He was, no more or less, what he had never claimed more to be: The Drummer.
If there is a 5th Beatle in the Revolver story it would be George Martin.
Working with the band since debut single ‘Love Me Do’, Martin’s creative ambition had grown in step with the Beatles own.
He had greatly assisted the group in translating their abstract artistic notions into practical, technical, and musical terms on Rubber Soul and would continue to do so on Revolver.
Martin, however, also had other things upon his mind.
Having left his role as an in-house producer at the Beatles record label EMI, he was now the owner of Air Studios.
In addition to working for the Beatles as an independent producer, Martin was also looking for new artists and business opportunities.
And so, to assist in capturing the wild ambitions of an increasingly creative Beatles, Martin was behind the promotion of 20-year-old Abbey Road tape operator Geoff Emerick to engineer.
It is Emerick who can take credit for many of the album’s groundbreaking special effects.
“A lot of the sounds I heard in my head were dark,” Emerick later shared of the sessions. “And with Revolver, it was more about making things sound different than reality.”
He hit the ground running at Revolver’s first recording session on April 6th, 1966.
Having returned to Abbey Road for the first time since the release of Rubber Soul, The Beatles worked in earnest, beginning with the recording of ‘Tomorrow Never Knows’.
For the song, Lennon informed George Martin he wanted his vocals to sound like a thousand monks chanting from a mountain, an “echoing down windy canyons” effect.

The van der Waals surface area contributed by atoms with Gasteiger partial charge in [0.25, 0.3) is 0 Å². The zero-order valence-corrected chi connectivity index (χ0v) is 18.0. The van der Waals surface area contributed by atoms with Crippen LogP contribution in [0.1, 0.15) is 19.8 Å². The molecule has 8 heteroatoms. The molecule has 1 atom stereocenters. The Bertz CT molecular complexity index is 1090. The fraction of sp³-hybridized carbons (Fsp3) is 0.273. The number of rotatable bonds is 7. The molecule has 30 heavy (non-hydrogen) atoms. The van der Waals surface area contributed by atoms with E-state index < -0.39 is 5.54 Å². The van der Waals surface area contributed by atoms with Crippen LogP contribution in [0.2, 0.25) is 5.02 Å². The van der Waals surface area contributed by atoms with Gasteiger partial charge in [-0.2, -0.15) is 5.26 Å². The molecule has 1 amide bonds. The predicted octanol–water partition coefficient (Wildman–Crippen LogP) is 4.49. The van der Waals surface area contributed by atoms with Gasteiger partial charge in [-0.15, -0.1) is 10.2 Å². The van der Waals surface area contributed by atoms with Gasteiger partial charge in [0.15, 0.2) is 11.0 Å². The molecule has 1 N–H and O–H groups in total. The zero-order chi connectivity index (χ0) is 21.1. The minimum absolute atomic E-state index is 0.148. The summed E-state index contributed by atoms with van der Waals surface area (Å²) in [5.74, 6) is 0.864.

To achieve this Lennon expressed the desire to be suspended in a harness and swung in a circle around a stationary microphone.
Geoff Emerick would instead satisfy John’s request by breaking into the circuitry of a revolving Leslie Speaker and recording Lennon’s vocals as they came out.
When John wanted an “underwater” vocal for ‘Yellow Submarine’ Emerick dipped a condom covered microphone into a bottle of water.
The Beatles were not just open to new sonic ideas but to working more collaboratively as well.
French horn player Alan Civil, who performed on Paul McCartney’s ‘For No One’, became the first non-Beatle musician to be credited on an album sleeve.
In addition to Civil‘s playing, a brass ensemble was used for ‘Got To Get You Into My Life’.
Folk singer Donovan would contribute lyrics to ‘Yellow Submarine’ and Rolling Stone Brian Jones, alongside an ensemble cast of Sixties personalities, assisted with the song’s recording.
Revolver reflected a newfound sense of inclusiveness, the “all together now” attitude of Flower Power mentality.
While The Beatles’ music was pushing sonic boundaries, Revolver‘s cover encapsulated its groundbreaking spirit.
With the album nearing completion, graphic artist Klaus Voorman, a friend of the group from the early days in Hamburg, received a call from John Lennon.
Lennon’s request was simple, he wanted an album cover.
Invited to a recording session Voorman was astounded by The Beatles’ new direction.
Spurred on by Ringo Starr’s hypnotic drumming on ‘Tomorrow Never Knows’ he was inspired to create a pen and ink drawing of the band.
Adding to the sketch with a photographic collage, Revolver’s cover was complete.
Each of The Beatles’ records was a turning point.
Revolver, however, was different.
Without a weak track, each song delightfully inhabited its own artistic universe.
It was a groundbreaking moment in rock, a high watermark of songcraft and experimentation.
In the ears of the millions who have listened since its sonic possibilities have yet to be exhausted.
But for The Beatles, it was business as usual.
No sooner was Revolver finished were they onwards and upwards to the next challenge.